How did you get this off the ground in the first place?

Laughlin: "We relied on our savings (and my wife) at first, but then in April of this year we were accepted to Y Combinator. That program has been incredibly valuable; we've been surrounded by valuable mentors and inspiring peers. Getting accepted into that program also guaranteed us about $150,000 in funding. We're raising more money right now, but even that amount is plenty for us to live on for some time. Running our site is very inexpensive, so almost all our costs are basic things like food and rent that we as individuals need to pay for. We launched about a month ago in August 2012. We're very far from done, but even now we have users from around the world using the site and getting a lot of value out of it. Many of those users had used R or SPSS and just preferred Statwing, but many other users had never used a data analysis tool like that before."

Why do you think this offer is needed?

Laughlin: "People talk a lot about Big Data, but there's also been an explosion of Small Data out there. Now every data-driven professional has data about their customers, their product, their advertising, etc. Even individuals now track their health and activities at a very granular level. But while the amount of data in the world is exploding, the number of people with highly technical analysis skills is going up quite slowly. So either a lot of people need to learn a lot about data analysis, or we need to make data analysis easier. We think it's very possible to modernize data analysis in such a way that anyone can get a really deep understanding of their data without having to be highly trained."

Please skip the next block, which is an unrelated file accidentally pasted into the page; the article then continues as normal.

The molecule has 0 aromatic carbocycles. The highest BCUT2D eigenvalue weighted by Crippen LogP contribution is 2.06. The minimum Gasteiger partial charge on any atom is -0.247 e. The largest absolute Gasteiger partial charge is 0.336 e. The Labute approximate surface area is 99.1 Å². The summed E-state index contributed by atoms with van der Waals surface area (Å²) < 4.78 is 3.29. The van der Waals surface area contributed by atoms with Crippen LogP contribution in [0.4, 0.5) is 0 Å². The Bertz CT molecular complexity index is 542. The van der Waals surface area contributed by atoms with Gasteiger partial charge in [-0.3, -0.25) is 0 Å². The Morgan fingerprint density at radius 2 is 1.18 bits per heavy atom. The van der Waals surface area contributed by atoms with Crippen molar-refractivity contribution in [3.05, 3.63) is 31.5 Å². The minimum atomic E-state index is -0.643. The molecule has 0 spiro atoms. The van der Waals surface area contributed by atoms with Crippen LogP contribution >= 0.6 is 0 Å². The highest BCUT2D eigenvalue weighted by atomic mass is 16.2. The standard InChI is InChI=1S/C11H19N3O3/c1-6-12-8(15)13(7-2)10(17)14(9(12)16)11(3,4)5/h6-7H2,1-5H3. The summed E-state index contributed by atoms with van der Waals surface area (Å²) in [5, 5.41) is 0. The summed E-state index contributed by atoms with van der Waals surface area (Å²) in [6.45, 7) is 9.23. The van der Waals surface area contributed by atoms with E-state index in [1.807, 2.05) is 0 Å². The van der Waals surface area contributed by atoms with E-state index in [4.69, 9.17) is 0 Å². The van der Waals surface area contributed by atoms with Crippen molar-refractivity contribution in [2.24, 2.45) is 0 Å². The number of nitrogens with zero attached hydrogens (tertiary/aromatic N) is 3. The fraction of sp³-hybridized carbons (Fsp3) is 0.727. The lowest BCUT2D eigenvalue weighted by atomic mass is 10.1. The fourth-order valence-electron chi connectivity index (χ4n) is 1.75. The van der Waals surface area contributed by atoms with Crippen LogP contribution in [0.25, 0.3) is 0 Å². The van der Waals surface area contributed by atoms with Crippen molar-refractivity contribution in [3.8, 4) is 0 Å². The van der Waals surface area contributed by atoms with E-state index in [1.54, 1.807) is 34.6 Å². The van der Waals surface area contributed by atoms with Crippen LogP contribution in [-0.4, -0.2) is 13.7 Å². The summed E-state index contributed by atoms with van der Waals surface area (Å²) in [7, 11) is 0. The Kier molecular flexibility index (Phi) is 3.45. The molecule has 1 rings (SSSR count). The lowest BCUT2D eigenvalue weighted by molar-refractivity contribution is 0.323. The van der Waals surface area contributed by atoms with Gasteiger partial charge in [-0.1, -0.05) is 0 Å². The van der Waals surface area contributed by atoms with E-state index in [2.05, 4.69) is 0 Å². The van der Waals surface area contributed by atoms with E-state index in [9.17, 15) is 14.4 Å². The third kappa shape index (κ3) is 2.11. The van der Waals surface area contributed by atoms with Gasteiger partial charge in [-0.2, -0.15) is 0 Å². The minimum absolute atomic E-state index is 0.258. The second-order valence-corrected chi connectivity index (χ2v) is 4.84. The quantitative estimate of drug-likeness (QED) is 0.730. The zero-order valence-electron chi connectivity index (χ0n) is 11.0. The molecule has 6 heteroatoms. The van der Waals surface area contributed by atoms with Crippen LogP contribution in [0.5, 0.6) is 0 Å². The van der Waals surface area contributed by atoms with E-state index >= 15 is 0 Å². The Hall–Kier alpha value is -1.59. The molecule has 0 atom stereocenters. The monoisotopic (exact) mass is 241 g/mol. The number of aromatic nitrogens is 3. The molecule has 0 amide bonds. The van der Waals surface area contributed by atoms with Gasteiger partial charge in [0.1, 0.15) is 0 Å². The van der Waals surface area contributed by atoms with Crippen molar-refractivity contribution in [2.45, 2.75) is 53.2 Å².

Is there a data analysis or any example that you really admire?

Laughlin: "There are so many analyses I admire. I think my favourite analysis, which is really more of a favourite psychology or political science technique, is the use of "List experiments". I'm always a fan of using data to unearth surprising or hidden information. Unrelated note: I'm annoyed that most political pollsters don't release the full data, they only release summarization. I'd love to dig into the data and run some regressions."

Which use of Statwing by someone out there surprised you so far?

Laughlin: "My favourite use of Statwing so far was by my brother in law. He likes the Quantified Self movement, and he measured how many steps he takes each day, how happy he is, how much sleep he gets, etc. He'd never used a data analysis tool before but he used Statwing to find out that there was a positive correlation between how many steps he took that day and how happy he was. Unfortunately, there was also a positive correlation between how many steps he took and how much his knees hurt! We now have that analysis publicly available on our website."


Note: Statwing is currently in a free trial period. Users who want to use the tool regularly can choose a starter plan, which costs $19 per month. Additional plans will be rolled out in the future.